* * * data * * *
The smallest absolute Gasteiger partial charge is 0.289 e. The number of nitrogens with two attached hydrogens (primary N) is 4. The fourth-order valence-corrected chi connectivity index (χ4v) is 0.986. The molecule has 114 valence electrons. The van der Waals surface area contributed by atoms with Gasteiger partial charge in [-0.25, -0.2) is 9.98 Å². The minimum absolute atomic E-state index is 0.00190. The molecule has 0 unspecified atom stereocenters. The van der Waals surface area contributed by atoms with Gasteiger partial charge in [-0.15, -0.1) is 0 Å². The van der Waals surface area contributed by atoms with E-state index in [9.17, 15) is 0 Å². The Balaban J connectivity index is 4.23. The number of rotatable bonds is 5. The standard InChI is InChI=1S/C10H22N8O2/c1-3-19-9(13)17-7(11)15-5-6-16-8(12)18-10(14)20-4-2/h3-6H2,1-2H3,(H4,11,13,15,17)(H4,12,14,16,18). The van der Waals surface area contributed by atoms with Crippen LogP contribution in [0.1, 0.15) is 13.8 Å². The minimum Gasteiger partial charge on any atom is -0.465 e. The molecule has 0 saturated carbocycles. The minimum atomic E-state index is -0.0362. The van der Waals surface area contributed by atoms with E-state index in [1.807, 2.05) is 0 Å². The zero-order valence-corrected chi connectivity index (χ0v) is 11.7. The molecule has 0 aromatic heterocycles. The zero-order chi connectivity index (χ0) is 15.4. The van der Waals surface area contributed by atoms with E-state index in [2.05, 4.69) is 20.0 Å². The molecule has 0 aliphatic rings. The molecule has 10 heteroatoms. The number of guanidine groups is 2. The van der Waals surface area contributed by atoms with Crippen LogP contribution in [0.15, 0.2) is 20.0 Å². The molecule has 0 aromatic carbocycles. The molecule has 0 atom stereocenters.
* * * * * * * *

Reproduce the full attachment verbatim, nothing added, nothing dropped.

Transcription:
The smallest absolute Gasteiger partial charge is 0.289 e. The number of nitrogens with two attached hydrogens (primary N) is 4. The fourth-order valence-corrected chi connectivity index (χ4v) is 0.986. The molecule has 114 valence electrons. The van der Waals surface area contributed by atoms with Gasteiger partial charge in [-0.25, -0.2) is 9.98 Å². The minimum absolute atomic E-state index is 0.00190. The molecule has 0 unspecified atom stereocenters. The van der Waals surface area contributed by atoms with Gasteiger partial charge in [-0.15, -0.1) is 0 Å². The van der Waals surface area contributed by atoms with E-state index in [9.17, 15) is 0 Å². The Balaban J connectivity index is 4.23. The number of rotatable bonds is 5. The standard InChI is InChI=1S/C10H22N8O2/c1-3-19-9(13)17-7(11)15-5-6-16-8(12)18-10(14)20-4-2/h3-6H2,1-2H3,(H4,11,13,15,17)(H4,12,14,16,18). The van der Waals surface area contributed by atoms with Crippen LogP contribution in [0.1, 0.15) is 13.8 Å². The minimum Gasteiger partial charge on any atom is -0.465 e. The molecule has 0 saturated carbocycles. The minimum atomic E-state index is -0.0362. The van der Waals surface area contributed by atoms with E-state index in [1.807, 2.05) is 0 Å². The zero-order valence-corrected chi connectivity index (χ0v) is 11.7. The molecule has 0 aromatic heterocycles. The zero-order chi connectivity index (χ0) is 15.4. The van der Waals surface area contributed by atoms with E-state index in [2.05, 4.69) is 20.0 Å². The molecule has 0 aliphatic rings. The molecule has 10 heteroatoms. The number of guanidine groups is 2. The van der Waals surface area contributed by atoms with Crippen LogP contribution in [0.15, 0.2) is 20.0 Å². The molecule has 0 aromatic carbocycles. The molecule has 0 atom stereocenters.